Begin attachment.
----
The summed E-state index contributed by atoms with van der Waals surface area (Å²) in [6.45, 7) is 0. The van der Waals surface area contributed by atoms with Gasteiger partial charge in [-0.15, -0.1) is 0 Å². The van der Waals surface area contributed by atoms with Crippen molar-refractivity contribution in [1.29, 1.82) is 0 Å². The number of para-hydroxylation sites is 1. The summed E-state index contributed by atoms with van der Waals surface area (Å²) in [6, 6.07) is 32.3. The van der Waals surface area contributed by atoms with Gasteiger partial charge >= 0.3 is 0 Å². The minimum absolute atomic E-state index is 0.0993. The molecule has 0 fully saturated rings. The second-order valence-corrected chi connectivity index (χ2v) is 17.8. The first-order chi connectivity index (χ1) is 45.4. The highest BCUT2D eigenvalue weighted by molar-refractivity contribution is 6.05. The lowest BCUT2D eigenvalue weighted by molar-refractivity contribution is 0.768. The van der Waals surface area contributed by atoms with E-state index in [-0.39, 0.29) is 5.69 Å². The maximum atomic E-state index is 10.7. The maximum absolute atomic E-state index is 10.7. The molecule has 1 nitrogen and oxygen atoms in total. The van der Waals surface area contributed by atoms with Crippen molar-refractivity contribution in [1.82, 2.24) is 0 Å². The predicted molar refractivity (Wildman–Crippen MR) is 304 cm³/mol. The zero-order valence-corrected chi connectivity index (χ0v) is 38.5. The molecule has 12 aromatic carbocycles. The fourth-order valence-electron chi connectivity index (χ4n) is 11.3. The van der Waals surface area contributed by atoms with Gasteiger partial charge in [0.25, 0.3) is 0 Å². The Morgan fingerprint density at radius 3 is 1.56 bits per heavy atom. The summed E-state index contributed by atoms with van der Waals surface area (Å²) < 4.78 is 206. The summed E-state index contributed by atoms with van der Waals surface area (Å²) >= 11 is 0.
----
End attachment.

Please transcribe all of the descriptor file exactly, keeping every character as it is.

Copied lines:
The summed E-state index contributed by atoms with van der Waals surface area (Å²) in [6.45, 7) is 0. The van der Waals surface area contributed by atoms with Gasteiger partial charge in [-0.15, -0.1) is 0 Å². The van der Waals surface area contributed by atoms with Crippen molar-refractivity contribution in [1.29, 1.82) is 0 Å². The number of para-hydroxylation sites is 1. The summed E-state index contributed by atoms with van der Waals surface area (Å²) in [6, 6.07) is 32.3. The van der Waals surface area contributed by atoms with Gasteiger partial charge >= 0.3 is 0 Å². The minimum absolute atomic E-state index is 0.0993. The molecule has 0 fully saturated rings. The second-order valence-corrected chi connectivity index (χ2v) is 17.8. The first-order chi connectivity index (χ1) is 45.4. The highest BCUT2D eigenvalue weighted by molar-refractivity contribution is 6.05. The lowest BCUT2D eigenvalue weighted by molar-refractivity contribution is 0.768. The van der Waals surface area contributed by atoms with E-state index in [-0.39, 0.29) is 5.69 Å². The maximum atomic E-state index is 10.7. The maximum absolute atomic E-state index is 10.7. The molecule has 1 nitrogen and oxygen atoms in total. The van der Waals surface area contributed by atoms with Crippen molar-refractivity contribution in [1.82, 2.24) is 0 Å². The predicted molar refractivity (Wildman–Crippen MR) is 304 cm³/mol. The zero-order valence-corrected chi connectivity index (χ0v) is 38.5. The molecule has 12 aromatic carbocycles. The fourth-order valence-electron chi connectivity index (χ4n) is 11.3. The van der Waals surface area contributed by atoms with Gasteiger partial charge in [0.25, 0.3) is 0 Å². The Morgan fingerprint density at radius 3 is 1.56 bits per heavy atom. The summed E-state index contributed by atoms with van der Waals surface area (Å²) < 4.78 is 206. The summed E-state index contributed by atoms with van der Waals surface area (Å²) >= 11 is 0.